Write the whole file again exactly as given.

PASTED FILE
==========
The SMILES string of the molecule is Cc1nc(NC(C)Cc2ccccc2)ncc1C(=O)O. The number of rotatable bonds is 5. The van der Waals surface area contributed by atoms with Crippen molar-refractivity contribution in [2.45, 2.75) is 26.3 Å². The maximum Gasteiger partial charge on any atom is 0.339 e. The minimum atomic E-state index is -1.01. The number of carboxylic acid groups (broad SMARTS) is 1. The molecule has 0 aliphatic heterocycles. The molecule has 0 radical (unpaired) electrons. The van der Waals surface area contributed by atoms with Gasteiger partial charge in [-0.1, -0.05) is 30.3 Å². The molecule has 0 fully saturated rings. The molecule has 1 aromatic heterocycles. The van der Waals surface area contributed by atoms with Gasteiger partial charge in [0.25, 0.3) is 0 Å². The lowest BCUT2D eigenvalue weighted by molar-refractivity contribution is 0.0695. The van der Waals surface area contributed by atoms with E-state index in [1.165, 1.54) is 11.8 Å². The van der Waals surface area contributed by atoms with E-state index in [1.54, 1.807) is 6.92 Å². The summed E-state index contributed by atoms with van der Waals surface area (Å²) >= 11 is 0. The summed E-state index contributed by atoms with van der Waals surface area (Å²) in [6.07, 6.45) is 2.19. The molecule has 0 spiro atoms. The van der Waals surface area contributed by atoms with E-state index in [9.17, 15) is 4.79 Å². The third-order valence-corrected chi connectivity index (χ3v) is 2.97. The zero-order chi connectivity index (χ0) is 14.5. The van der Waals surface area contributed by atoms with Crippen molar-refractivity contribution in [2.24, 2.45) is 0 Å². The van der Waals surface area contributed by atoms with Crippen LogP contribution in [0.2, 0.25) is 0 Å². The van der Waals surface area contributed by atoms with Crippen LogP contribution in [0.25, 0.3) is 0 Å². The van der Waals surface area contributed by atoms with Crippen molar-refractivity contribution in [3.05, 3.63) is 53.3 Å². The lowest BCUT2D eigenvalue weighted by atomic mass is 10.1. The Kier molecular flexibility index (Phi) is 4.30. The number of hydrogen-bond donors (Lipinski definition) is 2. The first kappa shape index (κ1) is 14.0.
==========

The SMILES string of the molecule is Cc1nc(NC(C)Cc2ccccc2)ncc1C(=O)O. The number of rotatable bonds is 5. The van der Waals surface area contributed by atoms with Crippen molar-refractivity contribution in [2.45, 2.75) is 26.3 Å². The maximum Gasteiger partial charge on any atom is 0.339 e. The minimum atomic E-state index is -1.01. The number of carboxylic acid groups (broad SMARTS) is 1. The molecule has 0 aliphatic heterocycles. The molecule has 0 radical (unpaired) electrons. The van der Waals surface area contributed by atoms with Gasteiger partial charge in [-0.1, -0.05) is 30.3 Å². The molecule has 0 fully saturated rings. The molecule has 1 aromatic heterocycles. The van der Waals surface area contributed by atoms with Gasteiger partial charge in [0.25, 0.3) is 0 Å². The lowest BCUT2D eigenvalue weighted by molar-refractivity contribution is 0.0695. The van der Waals surface area contributed by atoms with E-state index in [1.165, 1.54) is 11.8 Å². The van der Waals surface area contributed by atoms with E-state index in [1.54, 1.807) is 6.92 Å². The summed E-state index contributed by atoms with van der Waals surface area (Å²) >= 11 is 0. The summed E-state index contributed by atoms with van der Waals surface area (Å²) in [6.07, 6.45) is 2.19. The molecule has 0 spiro atoms. The van der Waals surface area contributed by atoms with E-state index in [9.17, 15) is 4.79 Å². The third-order valence-corrected chi connectivity index (χ3v) is 2.97. The zero-order chi connectivity index (χ0) is 14.5. The van der Waals surface area contributed by atoms with Crippen molar-refractivity contribution in [2.24, 2.45) is 0 Å². The van der Waals surface area contributed by atoms with Crippen LogP contribution in [0.2, 0.25) is 0 Å². The van der Waals surface area contributed by atoms with Crippen LogP contribution in [0.25, 0.3) is 0 Å². The van der Waals surface area contributed by atoms with Crippen molar-refractivity contribution in [3.05, 3.63) is 53.3 Å². The lowest BCUT2D eigenvalue weighted by atomic mass is 10.1. The Kier molecular flexibility index (Phi) is 4.30. The number of hydrogen-bond donors (Lipinski definition) is 2. The first kappa shape index (κ1) is 14.0.